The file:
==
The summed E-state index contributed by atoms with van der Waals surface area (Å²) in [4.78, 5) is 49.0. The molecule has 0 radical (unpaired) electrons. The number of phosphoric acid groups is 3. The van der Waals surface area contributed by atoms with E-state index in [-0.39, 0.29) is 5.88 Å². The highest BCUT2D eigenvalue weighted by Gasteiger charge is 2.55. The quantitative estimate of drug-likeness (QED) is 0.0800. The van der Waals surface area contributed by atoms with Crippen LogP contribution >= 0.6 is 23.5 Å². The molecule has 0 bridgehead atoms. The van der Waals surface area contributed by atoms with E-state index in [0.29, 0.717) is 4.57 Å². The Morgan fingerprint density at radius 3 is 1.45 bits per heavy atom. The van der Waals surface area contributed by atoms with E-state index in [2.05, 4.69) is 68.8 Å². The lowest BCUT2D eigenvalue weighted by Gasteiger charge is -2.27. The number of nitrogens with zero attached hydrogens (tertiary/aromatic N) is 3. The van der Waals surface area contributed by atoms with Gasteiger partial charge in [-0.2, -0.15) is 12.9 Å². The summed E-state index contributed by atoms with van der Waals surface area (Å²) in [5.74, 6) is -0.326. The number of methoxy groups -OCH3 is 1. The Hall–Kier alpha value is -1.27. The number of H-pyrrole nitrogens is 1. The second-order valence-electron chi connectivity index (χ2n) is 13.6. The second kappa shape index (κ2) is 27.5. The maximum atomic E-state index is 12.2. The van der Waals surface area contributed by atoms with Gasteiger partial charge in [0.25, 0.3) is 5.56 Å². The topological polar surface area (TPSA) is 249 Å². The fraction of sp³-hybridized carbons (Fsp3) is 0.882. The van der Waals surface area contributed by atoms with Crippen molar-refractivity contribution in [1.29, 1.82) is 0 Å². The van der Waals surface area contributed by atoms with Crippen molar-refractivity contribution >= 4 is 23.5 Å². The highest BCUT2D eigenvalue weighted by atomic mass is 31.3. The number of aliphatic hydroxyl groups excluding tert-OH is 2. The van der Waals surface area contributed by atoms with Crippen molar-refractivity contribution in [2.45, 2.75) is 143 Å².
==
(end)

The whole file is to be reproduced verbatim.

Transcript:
The summed E-state index contributed by atoms with van der Waals surface area (Å²) in [4.78, 5) is 49.0. The molecule has 0 radical (unpaired) electrons. The number of phosphoric acid groups is 3. The van der Waals surface area contributed by atoms with E-state index in [-0.39, 0.29) is 5.88 Å². The highest BCUT2D eigenvalue weighted by Gasteiger charge is 2.55. The quantitative estimate of drug-likeness (QED) is 0.0800. The van der Waals surface area contributed by atoms with Crippen LogP contribution >= 0.6 is 23.5 Å². The molecule has 0 bridgehead atoms. The van der Waals surface area contributed by atoms with E-state index in [0.29, 0.717) is 4.57 Å². The Morgan fingerprint density at radius 3 is 1.45 bits per heavy atom. The van der Waals surface area contributed by atoms with E-state index in [2.05, 4.69) is 68.8 Å². The lowest BCUT2D eigenvalue weighted by Gasteiger charge is -2.27. The number of nitrogens with zero attached hydrogens (tertiary/aromatic N) is 3. The van der Waals surface area contributed by atoms with Gasteiger partial charge in [-0.2, -0.15) is 12.9 Å². The summed E-state index contributed by atoms with van der Waals surface area (Å²) in [5.74, 6) is -0.326. The number of methoxy groups -OCH3 is 1. The Hall–Kier alpha value is -1.27. The number of H-pyrrole nitrogens is 1. The second-order valence-electron chi connectivity index (χ2n) is 13.6. The second kappa shape index (κ2) is 27.5. The maximum atomic E-state index is 12.2. The van der Waals surface area contributed by atoms with Gasteiger partial charge in [0.25, 0.3) is 5.56 Å². The topological polar surface area (TPSA) is 249 Å². The fraction of sp³-hybridized carbons (Fsp3) is 0.882. The van der Waals surface area contributed by atoms with Crippen molar-refractivity contribution in [1.29, 1.82) is 0 Å². The van der Waals surface area contributed by atoms with Crippen molar-refractivity contribution >= 4 is 23.5 Å². The highest BCUT2D eigenvalue weighted by atomic mass is 31.3. The number of aliphatic hydroxyl groups excluding tert-OH is 2. The van der Waals surface area contributed by atoms with Crippen molar-refractivity contribution in [2.45, 2.75) is 143 Å².